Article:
Before visiting the Maldives, I struggled to find a lot of information about the local islands, so I picked somewhere to stay at random from the accommodation that was available. The place we were heading to? Fulidhoo.
After spending our first day at a beautiful resort, I was excited to head to the next destination and find out what life on a local island was like. I knew nothing about Fulidhoo — I had no expectations. Would it be busy? Were the beaches nice? Would I need to be fully covered at all times? (The Maldives is a muslim country, if you were not aware).
It was quite a long journey from Male on a Dhoni (a local ferry) as the water was a little rough, which was not fun for me – I don’t like boats and suffer from sea sickness, however when we arrived on Fulidhoo I was blown away. The water was incredible, so many different shades of blue and we spotted stingrays when stepping onto the jetty.
Another surprise was how small the island is! It is only around 600 meters long and does not have any roads – the staff from our guesthouse used a wheelbarrow to transport our luggage. We were given a tour of the island, there is one main street with two restaurants, a few small convenience stores and a brightly painted mosque.
The best part of the island is the beaches, though. They are so tranquil with the most amazing water I’ve ever seen. There were never more than a few people on bikini beach and many times we had it to ourselves, spending the majority of our time swimming or snorkelling – checking out all of the colourful tropical fish. We often spotted a heron hunting for fish near the shore.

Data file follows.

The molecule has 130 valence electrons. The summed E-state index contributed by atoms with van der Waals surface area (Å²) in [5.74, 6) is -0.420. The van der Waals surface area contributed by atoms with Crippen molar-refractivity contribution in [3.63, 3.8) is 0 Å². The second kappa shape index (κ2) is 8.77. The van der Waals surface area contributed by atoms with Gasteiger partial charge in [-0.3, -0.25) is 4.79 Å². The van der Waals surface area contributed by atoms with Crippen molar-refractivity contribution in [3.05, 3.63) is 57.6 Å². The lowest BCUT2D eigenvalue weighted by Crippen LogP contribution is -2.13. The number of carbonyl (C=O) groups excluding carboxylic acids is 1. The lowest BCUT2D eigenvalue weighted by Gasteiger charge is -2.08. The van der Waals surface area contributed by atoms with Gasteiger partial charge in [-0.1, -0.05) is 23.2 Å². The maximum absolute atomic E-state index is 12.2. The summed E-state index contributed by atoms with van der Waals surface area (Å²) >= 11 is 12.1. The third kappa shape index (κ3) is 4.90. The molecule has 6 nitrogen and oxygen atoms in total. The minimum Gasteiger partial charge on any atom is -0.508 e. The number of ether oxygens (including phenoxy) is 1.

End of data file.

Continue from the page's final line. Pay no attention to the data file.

Meeting some locals from the island was another highlight of staying on a local island, they were so friendly and welcoming. Especially the staff at our guesthouse – Thundi Guest House, who could not have been more helpful and have a wealth of knowledge about their country.
I fell in love with this island, it’s not often that you find a slice of paradise that you can enjoy all to yourself. In the Maldives, you can.
- Ferries do not run to Fulidhoo every day from Male. Check with your guesthouse which days they run, otherwise you can take a speedboat – but this will cost significantly more.
- Be prepared to eat fish for every meal. Okay, not every meal. But don’t be shocked when most of the time your food options include fish. I guess it’s not surprising, given that 99% of the country is comprised of water.
- Go now! I know this is a cliche thing to say, however the number of rooms available for tourists to stay on the island is about to double. There was a lot of construction work happening and I worry that this little island could lose it’s tranquil charm if it becomes too crowded.
I’ve had a lot requests for information about my trip, so leave a comment if there is anything else you want to know. And don’t forget to subscribe via email – so you don’t miss out on my upcoming posts about the different islands I travelled to.